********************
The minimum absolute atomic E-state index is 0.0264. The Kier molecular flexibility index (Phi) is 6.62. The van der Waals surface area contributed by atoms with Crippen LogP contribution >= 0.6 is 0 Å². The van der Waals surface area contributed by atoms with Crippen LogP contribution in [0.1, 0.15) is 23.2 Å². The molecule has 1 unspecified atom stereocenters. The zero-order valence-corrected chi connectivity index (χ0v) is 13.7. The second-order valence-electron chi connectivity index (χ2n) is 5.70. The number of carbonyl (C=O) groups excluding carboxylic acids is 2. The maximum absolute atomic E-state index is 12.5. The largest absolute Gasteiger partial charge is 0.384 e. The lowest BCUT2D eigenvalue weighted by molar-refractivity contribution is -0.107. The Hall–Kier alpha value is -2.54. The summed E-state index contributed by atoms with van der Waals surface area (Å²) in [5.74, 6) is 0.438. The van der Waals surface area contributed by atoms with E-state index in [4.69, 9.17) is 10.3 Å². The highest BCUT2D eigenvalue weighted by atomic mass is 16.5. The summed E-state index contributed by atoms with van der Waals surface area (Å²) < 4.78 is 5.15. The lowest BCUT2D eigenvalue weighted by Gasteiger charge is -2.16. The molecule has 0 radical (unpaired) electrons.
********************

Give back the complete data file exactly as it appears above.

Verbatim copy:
The minimum absolute atomic E-state index is 0.0264. The Kier molecular flexibility index (Phi) is 6.62. The van der Waals surface area contributed by atoms with Crippen LogP contribution >= 0.6 is 0 Å². The van der Waals surface area contributed by atoms with Crippen LogP contribution in [0.1, 0.15) is 23.2 Å². The molecule has 1 unspecified atom stereocenters. The zero-order valence-corrected chi connectivity index (χ0v) is 13.7. The second-order valence-electron chi connectivity index (χ2n) is 5.70. The number of carbonyl (C=O) groups excluding carboxylic acids is 2. The maximum absolute atomic E-state index is 12.5. The largest absolute Gasteiger partial charge is 0.384 e. The lowest BCUT2D eigenvalue weighted by molar-refractivity contribution is -0.107. The Hall–Kier alpha value is -2.54. The summed E-state index contributed by atoms with van der Waals surface area (Å²) in [5.74, 6) is 0.438. The van der Waals surface area contributed by atoms with E-state index in [4.69, 9.17) is 10.3 Å². The highest BCUT2D eigenvalue weighted by atomic mass is 16.5. The summed E-state index contributed by atoms with van der Waals surface area (Å²) < 4.78 is 5.15. The lowest BCUT2D eigenvalue weighted by Gasteiger charge is -2.16. The molecule has 0 radical (unpaired) electrons.